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  • Apr 28, 2020

What to do if you're a parent with COVID-19

Based on reports from around the world, children are less likely to get the virus, but that doesn’t mean parents won’t worry.

If you get COVID-19, public health experts recommend you isolate yourself.

If your child is old enough to take care of themselves, they’ll need to keep their distance while you get better. If you have a teen, teach them (from a distance), how to prepare their own meals and disinfect the house while you are sick and unable to care for them in the usual ways. It’s difficult, but is also an opportunity for them to grow.

If your child is younger, everyone in the house should wear a mask, wash hands a lot, and not share anything including: food, cups, towels, electronic devices, etc.

Other safe practices:

Isolate yourself. Use one room and one bathroom, and minimize contact as much as possible. If this is not possible, try to sleep in an area separate from others, and disinfect the bathroom each time after you use it.

Clean. Disinfect surfaces a lot. This includes tables, chairs, electronic devices, door handles, sink handles, etc. Anything that is touched should be disinfected as much as possible.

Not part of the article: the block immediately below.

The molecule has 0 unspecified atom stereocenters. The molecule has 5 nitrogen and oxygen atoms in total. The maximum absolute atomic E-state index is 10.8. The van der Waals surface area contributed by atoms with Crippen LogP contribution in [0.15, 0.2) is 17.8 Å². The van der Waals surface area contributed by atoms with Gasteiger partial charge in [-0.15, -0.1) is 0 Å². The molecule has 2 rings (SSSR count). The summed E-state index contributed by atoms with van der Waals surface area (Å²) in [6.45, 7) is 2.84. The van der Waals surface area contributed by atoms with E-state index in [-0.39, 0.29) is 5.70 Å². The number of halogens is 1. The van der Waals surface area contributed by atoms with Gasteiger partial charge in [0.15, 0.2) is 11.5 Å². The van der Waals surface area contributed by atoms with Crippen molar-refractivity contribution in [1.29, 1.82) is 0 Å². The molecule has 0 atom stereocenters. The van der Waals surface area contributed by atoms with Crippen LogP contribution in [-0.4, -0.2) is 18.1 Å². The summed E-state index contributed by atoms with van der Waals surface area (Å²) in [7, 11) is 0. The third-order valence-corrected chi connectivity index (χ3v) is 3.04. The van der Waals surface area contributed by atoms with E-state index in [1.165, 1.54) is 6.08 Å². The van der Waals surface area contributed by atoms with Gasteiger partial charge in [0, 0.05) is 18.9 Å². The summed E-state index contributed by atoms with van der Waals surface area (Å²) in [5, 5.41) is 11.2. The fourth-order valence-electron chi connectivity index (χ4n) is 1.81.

Make an Emergency Care Plan but do not include grandparents or other elderly individuals. Contact friends and families that you trust to look after your children in case you need to go to the hospital. Leave a list of these contacts visible in your house, for example on a wall by a phone, for emergency responders to see in the event that they need to be called and your children need to be given to a guardian. Identify a healthcare proxy, someone who can speak for you. Tell them what treatments you want and don’t want.

Note about Activities: One parent writes that while he was sick, he tried his best to keep his distance from his child by letting her do whatever activity kept her safe and entertained, and at a distance from himself, like painting, drawing, and running around in their yard. You may need to make exceptions with screen time and other activities in order to let your child be safe and happy while you physically distance yourself.

Wait 14 days: Monitor your temperature and symptoms and avoid contact with anyone else. In order to exit quarantine/isolation, you need to have no cough, no congestion, no fever, no muscle aches, no shortness of breath, no fatigue, no sore throat, no vomiting, and no diarrhea for 14 days. In other words, you should feel perfectly healthy for 14 days.

You are doing the best you can in a very difficult situation. Talking with and explaining to your children about what is happening is the best way to ease anxiety and reassure them that this change is not permanent, but necessary for right now. Check out our other blogs in this parent series for more resources and suggestions.

This articles provide general information for educational purposes only. The information provided in this article, or through linkages to other sites, is not a substitute for medical or professional care, and you should not use the information in place of a visit, call consultation or the advice of your physician or other healthcare provider.

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